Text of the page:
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Fishermen file injunction against Canada's Department of Fisheries and a hatchery

The Canadian Sablefish Association has launched an injunction against the Department of Fisheries and Oceans (DFO) and Sablefin Hatcheries Ltd. to stop the transfer of the world's first farmed sablefish to open water net pens in BC waters.
Fishermen file injunction against Canada's Department of Fisheries and a hatchery

July 6, 2004

The Canadian Sablefish Association has launched an injunction against the Department of Fisheries and Oceans (DFO) and Sablefin Hatcheries Ltd. to stop the transfer of the world's first farmed sablefish to open water net pens in BC waters.
  
 "We have witnessed the devastation of wild salmon stocks by industrial salmon farming practices. We have to stop the same thing happening to sablefish" said Eric Wickham, Executive Director of the Canadian Sablefish
Association.

This injunction is the continuation of a 3 year legal struggle that the Canadian Sablefish Association (CSA) has undertaken to force government to be responsible and precautionary in their dual role to both support and regulate the development of new species in the aquaculture industry. "In the absence of DFO upholding their legislative responsibility under the Fisheries Act to act as stewards of the wild fish resource, fishermen are taking on that responsibility" Wickham said.

The CSA funded a preliminary study of the environmental impacts of sablefish farming on the wild resource. Over 20 diseases and parasites common to adult sablefish were identified. Genetic risks and habitat concerns were also pointed out in this study.

"Allowing these feed lot operations in wild juvenile rearing areas is tragically irresponsible"

The CSA has learned that the world's first sablefish hatchery on Saltspring Island will soon move thousands of cultivated juvenile sablefish to two ocean net pen sites in BC's coastal inlets where there has been no proper environmental assessment done for sablefish rearing in ocean net pens. In fact, the criteria to do an environmental assessment for sablefish have not even been developed yet. Regardless, the government and Sablefin Hatcheries are pushing ahead with this project. All the inlets of the BC coast are rearing areas for juvenile wild sablefish. These sablefish farm sites will expose wild juveniles to countless parasite, disease and genetic risks just as salmon farms have affected juvenile wild salmon. "It appears DFO has learned nothing from their experience with salmon farming. Allowing these feed lot operations in wild juvenile rearing areas is tragically irresponsible," Wickham emphasized.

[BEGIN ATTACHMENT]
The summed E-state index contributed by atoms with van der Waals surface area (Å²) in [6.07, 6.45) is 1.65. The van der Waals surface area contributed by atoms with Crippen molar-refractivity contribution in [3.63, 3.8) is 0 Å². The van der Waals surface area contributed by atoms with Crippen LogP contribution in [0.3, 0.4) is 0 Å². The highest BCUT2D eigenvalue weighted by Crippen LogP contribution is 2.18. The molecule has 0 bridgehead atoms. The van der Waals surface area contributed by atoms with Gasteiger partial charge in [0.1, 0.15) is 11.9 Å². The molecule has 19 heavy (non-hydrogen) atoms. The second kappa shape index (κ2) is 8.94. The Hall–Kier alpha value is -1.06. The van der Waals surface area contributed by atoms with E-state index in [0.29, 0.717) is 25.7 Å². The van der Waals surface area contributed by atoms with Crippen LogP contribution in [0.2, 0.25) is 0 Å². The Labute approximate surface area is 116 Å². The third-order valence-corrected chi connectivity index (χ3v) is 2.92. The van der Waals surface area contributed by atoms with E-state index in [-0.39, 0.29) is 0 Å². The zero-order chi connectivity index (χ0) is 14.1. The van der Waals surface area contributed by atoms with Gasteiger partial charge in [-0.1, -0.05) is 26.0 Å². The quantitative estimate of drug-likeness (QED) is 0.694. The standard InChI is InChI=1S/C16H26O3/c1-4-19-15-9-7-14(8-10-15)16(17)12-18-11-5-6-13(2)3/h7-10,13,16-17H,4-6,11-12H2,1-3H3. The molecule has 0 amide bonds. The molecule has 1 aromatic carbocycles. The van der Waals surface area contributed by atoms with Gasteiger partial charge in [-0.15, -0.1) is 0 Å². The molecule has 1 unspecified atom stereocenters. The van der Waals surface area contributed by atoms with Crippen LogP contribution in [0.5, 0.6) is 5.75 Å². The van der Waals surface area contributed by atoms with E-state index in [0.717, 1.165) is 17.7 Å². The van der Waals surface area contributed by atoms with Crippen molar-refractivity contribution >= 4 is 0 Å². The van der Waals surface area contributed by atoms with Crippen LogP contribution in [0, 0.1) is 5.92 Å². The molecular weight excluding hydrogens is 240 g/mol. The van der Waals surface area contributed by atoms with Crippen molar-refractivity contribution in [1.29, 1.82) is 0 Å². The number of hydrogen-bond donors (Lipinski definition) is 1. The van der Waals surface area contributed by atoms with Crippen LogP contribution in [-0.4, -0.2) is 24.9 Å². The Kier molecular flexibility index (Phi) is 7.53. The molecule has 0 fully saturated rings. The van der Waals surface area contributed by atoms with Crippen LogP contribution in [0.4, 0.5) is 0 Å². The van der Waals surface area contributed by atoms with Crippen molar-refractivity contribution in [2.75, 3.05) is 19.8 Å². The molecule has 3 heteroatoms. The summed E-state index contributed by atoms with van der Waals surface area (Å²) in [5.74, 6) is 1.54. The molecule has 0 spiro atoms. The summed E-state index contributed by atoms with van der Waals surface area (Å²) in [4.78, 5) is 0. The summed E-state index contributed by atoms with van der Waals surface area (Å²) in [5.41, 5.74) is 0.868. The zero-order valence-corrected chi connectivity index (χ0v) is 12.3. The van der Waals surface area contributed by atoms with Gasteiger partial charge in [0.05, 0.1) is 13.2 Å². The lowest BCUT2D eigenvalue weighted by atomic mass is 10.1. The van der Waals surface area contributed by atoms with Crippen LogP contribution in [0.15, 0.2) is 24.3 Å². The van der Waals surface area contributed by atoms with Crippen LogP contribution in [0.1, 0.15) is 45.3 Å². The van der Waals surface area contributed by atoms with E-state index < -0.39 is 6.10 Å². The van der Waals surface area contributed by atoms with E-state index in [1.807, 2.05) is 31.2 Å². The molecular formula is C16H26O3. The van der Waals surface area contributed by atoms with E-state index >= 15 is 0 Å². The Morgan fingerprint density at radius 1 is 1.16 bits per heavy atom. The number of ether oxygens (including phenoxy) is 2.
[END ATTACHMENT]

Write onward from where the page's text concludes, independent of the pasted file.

A further concern is the implications of allowing fish farms to raise both salmon and sablefish at the same site. The Province has issued a permit for a salmon farm to have up to half a million Atlantic salmon on the same site as a half a million farm sablefish. No studies have been done on disease or parasite transfer risks in this situation. The provincial government has amended the licenses for over 40 salmon farms, allowing them to farm sablefish. With the stroke of a pen an entire species has been endangered without a single study into the possible dangers.

The farmed sablefish to be released into these ocean net pens are essentially brothers and sisters. All have come from a very small selection of brood stock and are cultivated for domestic success. Should these genetically distinct farm fish escape, there is no telling what the impact will be on the wild stock. "Sadly, the lesson from salmon farming proves that wild and farm fish will in fact breed, and that the mutant offspring will have weakened survival rates with each successive generation. The massive escapes from BC salmon farms does not provide any comfort things will be different for sablefish."


For further information: www.canadiansablefish.com

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